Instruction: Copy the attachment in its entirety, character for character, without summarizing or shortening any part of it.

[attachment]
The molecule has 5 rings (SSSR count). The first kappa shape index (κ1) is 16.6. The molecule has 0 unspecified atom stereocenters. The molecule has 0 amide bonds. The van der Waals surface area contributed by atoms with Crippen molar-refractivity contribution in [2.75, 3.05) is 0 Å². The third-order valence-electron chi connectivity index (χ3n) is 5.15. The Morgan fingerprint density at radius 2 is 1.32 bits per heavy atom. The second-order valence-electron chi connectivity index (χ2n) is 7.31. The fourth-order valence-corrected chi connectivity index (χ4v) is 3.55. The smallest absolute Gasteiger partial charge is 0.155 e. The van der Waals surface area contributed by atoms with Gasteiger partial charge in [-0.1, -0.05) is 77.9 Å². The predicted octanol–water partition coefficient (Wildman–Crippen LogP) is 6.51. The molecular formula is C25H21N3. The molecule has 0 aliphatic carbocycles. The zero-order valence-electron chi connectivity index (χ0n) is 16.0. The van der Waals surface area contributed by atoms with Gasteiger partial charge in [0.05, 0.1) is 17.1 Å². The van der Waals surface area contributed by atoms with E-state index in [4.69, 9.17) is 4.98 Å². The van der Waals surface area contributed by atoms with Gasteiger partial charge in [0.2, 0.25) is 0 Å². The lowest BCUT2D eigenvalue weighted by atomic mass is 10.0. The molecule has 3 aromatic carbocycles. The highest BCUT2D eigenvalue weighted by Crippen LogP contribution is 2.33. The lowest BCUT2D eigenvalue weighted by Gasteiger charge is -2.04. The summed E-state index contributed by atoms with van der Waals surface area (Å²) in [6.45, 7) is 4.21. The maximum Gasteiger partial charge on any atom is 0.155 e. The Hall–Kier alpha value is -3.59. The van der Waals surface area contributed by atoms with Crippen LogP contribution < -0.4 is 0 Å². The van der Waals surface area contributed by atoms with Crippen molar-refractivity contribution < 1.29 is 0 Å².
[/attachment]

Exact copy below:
The molecule has 5 rings (SSSR count). The first kappa shape index (κ1) is 16.6. The molecule has 0 unspecified atom stereocenters. The molecule has 0 amide bonds. The van der Waals surface area contributed by atoms with Crippen molar-refractivity contribution in [2.75, 3.05) is 0 Å². The third-order valence-electron chi connectivity index (χ3n) is 5.15. The Morgan fingerprint density at radius 2 is 1.32 bits per heavy atom. The second-order valence-electron chi connectivity index (χ2n) is 7.31. The fourth-order valence-corrected chi connectivity index (χ4v) is 3.55. The smallest absolute Gasteiger partial charge is 0.155 e. The van der Waals surface area contributed by atoms with Gasteiger partial charge in [-0.1, -0.05) is 77.9 Å². The predicted octanol–water partition coefficient (Wildman–Crippen LogP) is 6.51. The molecular formula is C25H21N3. The molecule has 0 aliphatic carbocycles. The zero-order valence-electron chi connectivity index (χ0n) is 16.0. The van der Waals surface area contributed by atoms with Gasteiger partial charge in [0.05, 0.1) is 17.1 Å². The van der Waals surface area contributed by atoms with E-state index in [4.69, 9.17) is 4.98 Å². The van der Waals surface area contributed by atoms with Gasteiger partial charge in [0.2, 0.25) is 0 Å². The lowest BCUT2D eigenvalue weighted by atomic mass is 10.0. The molecule has 3 aromatic carbocycles. The highest BCUT2D eigenvalue weighted by Crippen LogP contribution is 2.33. The lowest BCUT2D eigenvalue weighted by Gasteiger charge is -2.04. The summed E-state index contributed by atoms with van der Waals surface area (Å²) in [6.45, 7) is 4.21. The maximum Gasteiger partial charge on any atom is 0.155 e. The Hall–Kier alpha value is -3.59. The van der Waals surface area contributed by atoms with Crippen LogP contribution < -0.4 is 0 Å². The van der Waals surface area contributed by atoms with Crippen molar-refractivity contribution < 1.29 is 0 Å².